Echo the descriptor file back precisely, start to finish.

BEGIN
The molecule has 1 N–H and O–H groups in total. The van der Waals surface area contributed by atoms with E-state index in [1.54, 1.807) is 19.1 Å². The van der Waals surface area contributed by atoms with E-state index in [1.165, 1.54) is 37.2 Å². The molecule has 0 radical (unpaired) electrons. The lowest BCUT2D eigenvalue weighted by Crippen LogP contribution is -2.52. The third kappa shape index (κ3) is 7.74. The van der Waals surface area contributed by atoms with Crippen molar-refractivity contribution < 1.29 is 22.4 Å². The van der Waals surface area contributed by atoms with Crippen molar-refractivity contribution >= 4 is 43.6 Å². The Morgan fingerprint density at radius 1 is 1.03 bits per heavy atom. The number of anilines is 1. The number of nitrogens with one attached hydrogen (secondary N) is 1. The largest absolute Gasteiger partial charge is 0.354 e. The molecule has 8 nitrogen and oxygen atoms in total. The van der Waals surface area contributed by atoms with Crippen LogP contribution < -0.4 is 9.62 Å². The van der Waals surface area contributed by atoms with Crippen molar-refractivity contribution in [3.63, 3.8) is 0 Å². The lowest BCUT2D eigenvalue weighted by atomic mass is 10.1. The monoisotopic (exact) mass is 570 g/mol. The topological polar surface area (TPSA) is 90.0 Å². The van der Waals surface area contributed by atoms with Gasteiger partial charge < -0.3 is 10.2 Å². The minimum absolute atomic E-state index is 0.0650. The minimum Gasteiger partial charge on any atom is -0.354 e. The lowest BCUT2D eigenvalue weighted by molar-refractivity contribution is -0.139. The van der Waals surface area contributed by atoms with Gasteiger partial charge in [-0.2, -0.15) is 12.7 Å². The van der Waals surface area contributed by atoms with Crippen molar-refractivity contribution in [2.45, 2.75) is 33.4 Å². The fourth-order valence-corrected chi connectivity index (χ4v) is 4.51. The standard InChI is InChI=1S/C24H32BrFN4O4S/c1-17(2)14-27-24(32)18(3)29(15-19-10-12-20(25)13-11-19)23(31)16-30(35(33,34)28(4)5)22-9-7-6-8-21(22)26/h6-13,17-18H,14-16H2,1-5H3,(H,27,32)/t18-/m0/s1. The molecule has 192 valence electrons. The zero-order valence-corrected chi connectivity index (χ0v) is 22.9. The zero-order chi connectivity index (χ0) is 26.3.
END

The molecule has 1 N–H and O–H groups in total. The van der Waals surface area contributed by atoms with E-state index in [1.54, 1.807) is 19.1 Å². The van der Waals surface area contributed by atoms with E-state index in [1.165, 1.54) is 37.2 Å². The molecule has 0 radical (unpaired) electrons. The lowest BCUT2D eigenvalue weighted by Crippen LogP contribution is -2.52. The third kappa shape index (κ3) is 7.74. The van der Waals surface area contributed by atoms with Crippen molar-refractivity contribution < 1.29 is 22.4 Å². The van der Waals surface area contributed by atoms with Crippen molar-refractivity contribution >= 4 is 43.6 Å². The Morgan fingerprint density at radius 1 is 1.03 bits per heavy atom. The number of anilines is 1. The number of nitrogens with one attached hydrogen (secondary N) is 1. The largest absolute Gasteiger partial charge is 0.354 e. The molecule has 8 nitrogen and oxygen atoms in total. The van der Waals surface area contributed by atoms with Crippen LogP contribution < -0.4 is 9.62 Å². The van der Waals surface area contributed by atoms with Crippen molar-refractivity contribution in [3.63, 3.8) is 0 Å². The lowest BCUT2D eigenvalue weighted by atomic mass is 10.1. The monoisotopic (exact) mass is 570 g/mol. The topological polar surface area (TPSA) is 90.0 Å². The van der Waals surface area contributed by atoms with Gasteiger partial charge < -0.3 is 10.2 Å². The minimum absolute atomic E-state index is 0.0650. The minimum Gasteiger partial charge on any atom is -0.354 e. The lowest BCUT2D eigenvalue weighted by molar-refractivity contribution is -0.139. The van der Waals surface area contributed by atoms with Gasteiger partial charge in [-0.2, -0.15) is 12.7 Å². The van der Waals surface area contributed by atoms with Crippen molar-refractivity contribution in [2.45, 2.75) is 33.4 Å². The fourth-order valence-corrected chi connectivity index (χ4v) is 4.51. The standard InChI is InChI=1S/C24H32BrFN4O4S/c1-17(2)14-27-24(32)18(3)29(15-19-10-12-20(25)13-11-19)23(31)16-30(35(33,34)28(4)5)22-9-7-6-8-21(22)26/h6-13,17-18H,14-16H2,1-5H3,(H,27,32)/t18-/m0/s1. The molecule has 192 valence electrons. The zero-order valence-corrected chi connectivity index (χ0v) is 22.9. The zero-order chi connectivity index (χ0) is 26.3.